I often recommend bodywork for the babies of my clients. As a lactation consultant, it is my job to look at the entire baby–not just the mouth–to get to the underlying cause of any breastfeeding challenges. When I see structural issues that may cause a problem for breastfeeding or overall function, I refer to someone I trust. Michael Hahn is one of those very special bodyworkers who I rely on to help me help my clients. Here is what he says about working with infants. Continue reading

Tongue Tie: More than “Just” a Breastfeeding Problem

 

Tongue-tied newborn

         Tongue-tied newborn

Let’s assume for a moment that breastfeeding is not important. That the oral development that breastfeeding provides is inconsequential. We will ignore, for just a moment, the fact that the act of breastfeeding helps develop the baby’s jaw, his facial muscles and properly shapes the palate to make room for his future teeth. We’ll ignore all of that so that I can give you a few other reasons to agree to have your baby’s frenulum clipped. Just in case the possibility of pain free, effective breastfeeding is not a good enough reason for you.

The reason I’m being just a bit sarcastic is because there are plenty of health care professionals out there who do not “believe in” freeing a tongue tied baby’s tongue “just” so he can breastfeed. “After all,” they say, “..you can just feed your baby pumped milk or formula from a bottle.” Continue reading

My Baby is Tongue Tied?

 

Type I tongue tie–tip of tongue “tied” to floor of mouth.

My lactation consultant told me my baby is tongue tied and she needs to get her frenulum clipped so she can breastfeed. What is a frenulum? Why does my baby need this procedure?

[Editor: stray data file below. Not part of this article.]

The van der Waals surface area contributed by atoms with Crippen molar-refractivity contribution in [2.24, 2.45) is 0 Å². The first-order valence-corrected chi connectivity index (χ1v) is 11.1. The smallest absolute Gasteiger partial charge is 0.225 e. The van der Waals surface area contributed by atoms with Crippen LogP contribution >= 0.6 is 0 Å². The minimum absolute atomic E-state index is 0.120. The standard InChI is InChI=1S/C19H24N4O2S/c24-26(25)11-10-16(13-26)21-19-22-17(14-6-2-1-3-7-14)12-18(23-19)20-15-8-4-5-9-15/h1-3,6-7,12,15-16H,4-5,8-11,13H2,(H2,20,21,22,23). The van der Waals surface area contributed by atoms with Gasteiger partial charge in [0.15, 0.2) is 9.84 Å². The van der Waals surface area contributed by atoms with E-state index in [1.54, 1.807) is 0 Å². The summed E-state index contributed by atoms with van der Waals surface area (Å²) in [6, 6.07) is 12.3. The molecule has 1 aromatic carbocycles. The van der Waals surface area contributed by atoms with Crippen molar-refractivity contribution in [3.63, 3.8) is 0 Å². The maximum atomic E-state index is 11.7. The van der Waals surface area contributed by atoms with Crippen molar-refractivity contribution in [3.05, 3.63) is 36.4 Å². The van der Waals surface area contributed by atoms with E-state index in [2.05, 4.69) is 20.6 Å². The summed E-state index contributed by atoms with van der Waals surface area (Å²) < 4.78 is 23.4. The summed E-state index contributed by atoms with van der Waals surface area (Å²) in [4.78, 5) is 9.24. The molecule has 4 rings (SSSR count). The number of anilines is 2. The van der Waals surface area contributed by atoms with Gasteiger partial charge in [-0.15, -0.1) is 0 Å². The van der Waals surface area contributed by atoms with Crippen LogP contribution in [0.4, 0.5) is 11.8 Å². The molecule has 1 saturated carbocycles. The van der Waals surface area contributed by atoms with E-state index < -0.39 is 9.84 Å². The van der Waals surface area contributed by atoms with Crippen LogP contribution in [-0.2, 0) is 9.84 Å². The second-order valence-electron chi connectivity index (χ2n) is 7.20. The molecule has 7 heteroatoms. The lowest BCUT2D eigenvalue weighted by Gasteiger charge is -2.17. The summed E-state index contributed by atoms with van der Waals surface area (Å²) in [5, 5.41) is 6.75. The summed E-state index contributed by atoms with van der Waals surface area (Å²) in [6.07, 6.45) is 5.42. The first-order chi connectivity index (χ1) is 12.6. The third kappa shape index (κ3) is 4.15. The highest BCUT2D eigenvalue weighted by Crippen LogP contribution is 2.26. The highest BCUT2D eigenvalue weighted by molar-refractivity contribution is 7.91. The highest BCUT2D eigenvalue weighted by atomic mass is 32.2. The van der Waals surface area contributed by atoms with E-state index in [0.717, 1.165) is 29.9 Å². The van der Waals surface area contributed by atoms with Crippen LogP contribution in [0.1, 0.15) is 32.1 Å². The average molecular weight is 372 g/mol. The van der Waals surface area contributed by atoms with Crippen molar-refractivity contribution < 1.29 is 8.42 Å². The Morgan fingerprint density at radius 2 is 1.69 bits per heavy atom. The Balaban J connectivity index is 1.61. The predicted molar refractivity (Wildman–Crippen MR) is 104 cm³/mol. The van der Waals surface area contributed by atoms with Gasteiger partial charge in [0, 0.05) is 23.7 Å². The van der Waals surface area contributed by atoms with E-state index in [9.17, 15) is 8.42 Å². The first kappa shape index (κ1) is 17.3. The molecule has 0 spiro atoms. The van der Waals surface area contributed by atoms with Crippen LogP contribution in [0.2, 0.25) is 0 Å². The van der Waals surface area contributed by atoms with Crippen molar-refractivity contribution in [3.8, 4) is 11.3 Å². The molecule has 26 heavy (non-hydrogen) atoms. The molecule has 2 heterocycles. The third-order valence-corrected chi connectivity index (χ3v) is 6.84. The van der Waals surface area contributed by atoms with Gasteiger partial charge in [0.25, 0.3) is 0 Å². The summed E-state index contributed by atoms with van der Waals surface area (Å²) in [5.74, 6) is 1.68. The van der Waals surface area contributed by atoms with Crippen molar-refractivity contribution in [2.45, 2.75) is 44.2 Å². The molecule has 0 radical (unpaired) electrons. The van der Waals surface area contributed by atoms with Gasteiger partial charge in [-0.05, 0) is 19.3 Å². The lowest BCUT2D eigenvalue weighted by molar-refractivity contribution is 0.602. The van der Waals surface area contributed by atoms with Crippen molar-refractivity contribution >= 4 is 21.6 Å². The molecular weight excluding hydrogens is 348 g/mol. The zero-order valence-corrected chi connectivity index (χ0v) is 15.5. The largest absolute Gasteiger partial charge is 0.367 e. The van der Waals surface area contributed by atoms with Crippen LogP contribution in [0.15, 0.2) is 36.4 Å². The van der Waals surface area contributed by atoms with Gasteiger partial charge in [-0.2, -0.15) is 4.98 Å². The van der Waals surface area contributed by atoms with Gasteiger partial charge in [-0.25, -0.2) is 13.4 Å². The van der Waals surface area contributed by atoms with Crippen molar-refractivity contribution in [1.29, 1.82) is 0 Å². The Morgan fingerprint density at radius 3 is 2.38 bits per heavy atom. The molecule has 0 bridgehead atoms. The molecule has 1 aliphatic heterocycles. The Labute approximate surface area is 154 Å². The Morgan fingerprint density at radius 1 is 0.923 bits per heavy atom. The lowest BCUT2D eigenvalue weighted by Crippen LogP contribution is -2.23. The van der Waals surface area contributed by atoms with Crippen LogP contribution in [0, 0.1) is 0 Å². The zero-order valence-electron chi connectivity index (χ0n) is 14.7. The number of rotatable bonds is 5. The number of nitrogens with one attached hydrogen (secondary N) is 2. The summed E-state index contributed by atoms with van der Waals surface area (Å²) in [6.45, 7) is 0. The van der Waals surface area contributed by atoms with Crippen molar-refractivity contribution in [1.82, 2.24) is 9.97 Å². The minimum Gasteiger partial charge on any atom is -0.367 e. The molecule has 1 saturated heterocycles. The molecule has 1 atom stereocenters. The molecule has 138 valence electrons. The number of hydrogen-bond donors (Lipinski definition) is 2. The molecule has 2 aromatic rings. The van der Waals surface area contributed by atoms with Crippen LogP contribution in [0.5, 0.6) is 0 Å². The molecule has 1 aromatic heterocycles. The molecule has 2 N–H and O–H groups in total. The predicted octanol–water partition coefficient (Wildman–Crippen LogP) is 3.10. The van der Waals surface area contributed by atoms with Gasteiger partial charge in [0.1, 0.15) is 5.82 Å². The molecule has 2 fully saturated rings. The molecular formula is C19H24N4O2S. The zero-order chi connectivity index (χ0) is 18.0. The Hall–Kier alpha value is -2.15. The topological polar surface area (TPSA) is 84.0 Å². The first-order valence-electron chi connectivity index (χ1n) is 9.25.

The frenulum is a (usually) thin, fibrous band of connective tissue that connects the underside of the tongue to the floor of the mouth. The mere existence of a lingual (tongue) frenulum is not an indicator of a problem. The important thing is whether the frenulum restricts the movement of the tongue in a way that interferes with its normal functions.  If it does, your baby has a condition known as tongue tie or ankyloglossia. Continue reading

My Baby Has Reflux!

Baby with tight frenulum.  No tongue elevation present.“My pediatrician says my baby has reflux! She says there are medications to help. I really don’t want my baby to take medicine. He’s so little. But I also don’t want him to suffer and spit up so much. What should I do? Can you help me?”

Although the diagnosis of reflux seems ominous, keep in mind that all babies have reflux to some degree. The sphincter muscle that separates the stomach and the esophagus is loose and lets fluids go back and forth. That’s why it’s common for babies to spit up after a meal. If your baby seems uncomfortable, however, he may need some help.

I see many babies diagnosed with reflux in my practice. I have found that some simple changes in feeding posture or management can decrease symptoms substantially. Most of my clients do not need to medicate their babies. Continue reading